Distribution Center Management Overview
Distribution centers are the anchors of a well-managed supply chain. Without a well-run distribution center, products won’t reach customers, stores can’t serve their customers, and your employees will be at greater risk of injury.
This article will take is an overview of how you can optimize your distribution center functions, costs, and more.
What is a distribution center?
A distribution center is a warehouse or industrial building designed to receive, sort, store, and send out products. It’s essentially a storing/sorting center and the last destination before products are sent out to retailers, wholesalers, or directly to customers.
What is distribution center management?
Distribution center management includes everything from inventory management, product sorting practices, fleet management, sales strategies, employee safety, data management, and more. Robust distribution center strategies require robust technologies that can integrate all the moving pieces of your distribution center into one, all-encompassing platform.
The importance of distribution centers and inventory management for businesses
Distribution centers, as we’ll get to below, carry out a lot of different functions. You need a well-maintained distribution center management strategy in order to keep those various pieces working efficiently and effectively.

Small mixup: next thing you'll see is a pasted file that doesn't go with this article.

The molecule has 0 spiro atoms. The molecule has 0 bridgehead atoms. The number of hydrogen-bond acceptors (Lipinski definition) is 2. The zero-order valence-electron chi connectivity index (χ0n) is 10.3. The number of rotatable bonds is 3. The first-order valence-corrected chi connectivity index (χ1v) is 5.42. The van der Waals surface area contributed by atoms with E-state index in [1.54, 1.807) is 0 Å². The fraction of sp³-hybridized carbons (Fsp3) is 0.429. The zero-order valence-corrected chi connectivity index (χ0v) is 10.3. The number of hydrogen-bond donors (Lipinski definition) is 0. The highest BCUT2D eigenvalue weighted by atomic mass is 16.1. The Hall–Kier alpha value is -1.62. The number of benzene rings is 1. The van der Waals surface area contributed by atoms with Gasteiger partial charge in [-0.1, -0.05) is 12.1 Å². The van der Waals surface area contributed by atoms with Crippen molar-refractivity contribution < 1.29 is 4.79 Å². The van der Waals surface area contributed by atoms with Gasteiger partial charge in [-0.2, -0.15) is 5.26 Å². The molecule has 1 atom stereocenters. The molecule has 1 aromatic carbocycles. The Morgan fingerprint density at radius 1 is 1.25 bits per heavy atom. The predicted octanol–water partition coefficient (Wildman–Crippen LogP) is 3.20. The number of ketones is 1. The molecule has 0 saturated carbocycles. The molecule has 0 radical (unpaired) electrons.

Without the proper procedures, practices, and managerial processes in place, you run the risk of losing or breaking products, injuring employees, sending out incorrect orders, slowing down your drivers, and a host of other problems.
What are distribution center functions?
So what exactly does a distribution center do? Let’s get some of the major distribution center functions.
- DC's receive and store products. Unless you’re also a supplier or DSD business, you’ll likely receive products and inventory from a number of different companies that you have to store and manage in your facility.
- Part of storing products means protecting them. Maintaining products from weather issues, refrigeration needs, and other product-specific quality control methods will be a necessity.
- You also have to sort and organize products. This may not seem difficult, but with the rise of e-commerce and individualized orders, we’re seeing more and more individual orders and mixed-palette orders that make it more difficult to keep your inventory organized.
- Distribution centers need to track and manage their fleets. Whether you’re managing a handful or dozens of vehicles, fleet management ensures drivers are on the quickest, safest, and most cost-effective routes.
- When you deliver product, drivers are expected to stock, price, and display promotions. They’ll also be expected to return any expired products and manage the amount of inventory needed on store shelves.
Challenges in distribution center management
The challenges of a distribution center can be broken down into two categories: Day-to-day operations, and second, managing your system and data.
The day-to-day operations of managing a DC include things like maintaining your staffing needs, expanding your product and customer base, maintaining your vehicles and warehouse equipment, organizing inventory, tracking routes, and other in-house needs.